Forget SEO Content and Write for the Reader

By Vladimir Shvorin

The e-commerce industry took a proverbial wrong turn somewhere.

After years of being force-fed the importance of optimizing content, nary a day passes that you don’t read copy that’s been bloated with keywords. In the best scenarios, it’s barely detectable by an algorithm. In the worst, repulsed readers run the risk of spraining their wrists by jerking the mouse toward the window-closing button too rapidly.

Is this what we’re willing to settle for as an industry? Deft sleight of hand that’s good enough to fool an algorithm — that’s what content success is made of in the minds of many. It’s important to acknowledge that a rift exists between what’s ideal, attainable and actually being realized. I’m not irked by this. What I find puzzling is that the answer to this dilemma has been in plain view all along.

Simply put, reader-focused content is the solution. It’s no coincidence that search engines reward content that’s informative, engaging, enticing and possesses other positive qualities, because visitors respond to it in measurable ways. Whether by click, conversion or length-of-stay, visitors send signals that tend to correspond with the quality of your content. And it’s not just me preaching this gospel; Google has maintained this stance for some time.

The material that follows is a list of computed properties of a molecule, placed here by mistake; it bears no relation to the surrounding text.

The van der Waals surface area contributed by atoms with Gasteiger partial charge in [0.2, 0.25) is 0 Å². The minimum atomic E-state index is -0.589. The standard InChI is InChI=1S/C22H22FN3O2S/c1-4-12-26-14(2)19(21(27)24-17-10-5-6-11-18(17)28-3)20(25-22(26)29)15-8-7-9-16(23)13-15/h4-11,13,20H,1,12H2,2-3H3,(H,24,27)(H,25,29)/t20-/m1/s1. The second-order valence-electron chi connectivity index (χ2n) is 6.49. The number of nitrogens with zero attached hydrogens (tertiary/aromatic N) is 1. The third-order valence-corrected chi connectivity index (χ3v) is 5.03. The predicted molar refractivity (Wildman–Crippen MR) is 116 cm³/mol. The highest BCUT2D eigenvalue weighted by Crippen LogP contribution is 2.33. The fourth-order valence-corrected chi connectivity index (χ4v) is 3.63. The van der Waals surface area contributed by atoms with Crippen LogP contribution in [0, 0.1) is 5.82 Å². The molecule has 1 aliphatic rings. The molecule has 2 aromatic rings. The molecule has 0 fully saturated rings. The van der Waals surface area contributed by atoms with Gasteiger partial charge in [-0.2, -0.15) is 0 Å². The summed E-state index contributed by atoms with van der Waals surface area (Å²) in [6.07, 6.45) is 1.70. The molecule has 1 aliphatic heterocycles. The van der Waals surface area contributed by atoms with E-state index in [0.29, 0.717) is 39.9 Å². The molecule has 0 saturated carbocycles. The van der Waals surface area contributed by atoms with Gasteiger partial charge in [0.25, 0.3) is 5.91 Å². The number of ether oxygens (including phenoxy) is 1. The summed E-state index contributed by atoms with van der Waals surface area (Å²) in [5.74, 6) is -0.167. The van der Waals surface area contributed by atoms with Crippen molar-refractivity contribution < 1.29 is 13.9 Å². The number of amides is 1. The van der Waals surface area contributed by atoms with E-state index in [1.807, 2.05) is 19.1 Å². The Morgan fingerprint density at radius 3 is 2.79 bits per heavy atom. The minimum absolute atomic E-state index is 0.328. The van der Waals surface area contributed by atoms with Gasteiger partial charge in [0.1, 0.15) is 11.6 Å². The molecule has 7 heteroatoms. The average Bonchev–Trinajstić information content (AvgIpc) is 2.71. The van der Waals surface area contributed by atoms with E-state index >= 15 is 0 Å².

Why, then, aren’t more companies abandoning yesteryear’s content gimmicks and opting for a downside-free, wholesome solution that’s entirely attainable? Perhaps the era of manipulating search engines has stained recent conclusions about the ideal makeup of optimized content. That could explain why it’s difficult to imagine a standard that holds sites that reflect its principles in higher regard than those that run afoul of them.

I’m not naïve enough to think that I have a monopoly on these kinds of insights, so it’s important to address another key demographic: sites that recognize the new mandates, but are unable or unwilling to create copy for the betterment of all humankind. I imagine this contingent is rather large, actually. By my count, subsets of this group include:

  • Those that are too stuck in an outdated routine to consider a better way
  • Doubters, naysayers and others that refuse to drink the Kool-Aid
  • Those that think this simple answer is too good to be true
  • Sites that favor a strict, technical approach (yesteryear’s content-optimization tactics) over one that requires some creativity (today’s standards)

This is just the tip of the iceberg. Whatever the cause is, the outcome seems to generally be the same.

In our office, when open-minded clients request campaigns or one-off projects that are aimed squarely at their readers, we go head-over-heels. In the end, you’re left with a feel-good story. The client comes to us with a vision for something to share with readers. We interpret that vision, transforming it into content that’s fit for a range of digital mediums, all of which ultimately lead to the reader. Upon arrival, if we’ve met all of the standards set for and by us, we earn the reader’s trust and, potentially, business.

So, please stop writing copy that nobody — least of all your site’s visitors — wants to read. And if you’re ever in doubt, just remember these words: reader-focused copy is optimized content.